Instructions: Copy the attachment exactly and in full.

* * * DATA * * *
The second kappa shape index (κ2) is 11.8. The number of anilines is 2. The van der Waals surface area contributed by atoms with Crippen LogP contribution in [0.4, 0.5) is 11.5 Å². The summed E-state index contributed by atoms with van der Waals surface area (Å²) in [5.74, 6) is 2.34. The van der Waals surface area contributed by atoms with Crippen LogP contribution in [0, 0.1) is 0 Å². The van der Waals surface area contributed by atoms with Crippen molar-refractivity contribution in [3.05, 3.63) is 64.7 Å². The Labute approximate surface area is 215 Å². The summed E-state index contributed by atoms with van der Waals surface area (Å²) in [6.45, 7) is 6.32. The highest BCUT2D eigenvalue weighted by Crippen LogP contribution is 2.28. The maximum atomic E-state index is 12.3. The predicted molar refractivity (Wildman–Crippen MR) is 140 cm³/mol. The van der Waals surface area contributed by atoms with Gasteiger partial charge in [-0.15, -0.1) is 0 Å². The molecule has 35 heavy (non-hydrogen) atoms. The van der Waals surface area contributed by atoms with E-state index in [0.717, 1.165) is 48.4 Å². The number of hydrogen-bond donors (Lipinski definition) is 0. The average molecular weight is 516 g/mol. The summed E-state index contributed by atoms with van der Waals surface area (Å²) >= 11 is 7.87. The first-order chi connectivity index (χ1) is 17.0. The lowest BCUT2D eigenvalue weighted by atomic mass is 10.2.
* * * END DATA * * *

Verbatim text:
The second kappa shape index (κ2) is 11.8. The number of anilines is 2. The van der Waals surface area contributed by atoms with Crippen LogP contribution in [0.4, 0.5) is 11.5 Å². The summed E-state index contributed by atoms with van der Waals surface area (Å²) in [5.74, 6) is 2.34. The van der Waals surface area contributed by atoms with Crippen LogP contribution in [0, 0.1) is 0 Å². The van der Waals surface area contributed by atoms with Crippen molar-refractivity contribution in [3.05, 3.63) is 64.7 Å². The Labute approximate surface area is 215 Å². The summed E-state index contributed by atoms with van der Waals surface area (Å²) in [6.45, 7) is 6.32. The highest BCUT2D eigenvalue weighted by Crippen LogP contribution is 2.28. The maximum atomic E-state index is 12.3. The predicted molar refractivity (Wildman–Crippen MR) is 140 cm³/mol. The van der Waals surface area contributed by atoms with Gasteiger partial charge in [-0.15, -0.1) is 0 Å². The molecule has 35 heavy (non-hydrogen) atoms. The van der Waals surface area contributed by atoms with E-state index in [0.717, 1.165) is 48.4 Å². The number of hydrogen-bond donors (Lipinski definition) is 0. The average molecular weight is 516 g/mol. The summed E-state index contributed by atoms with van der Waals surface area (Å²) >= 11 is 7.87. The first-order chi connectivity index (χ1) is 17.0. The lowest BCUT2D eigenvalue weighted by atomic mass is 10.2.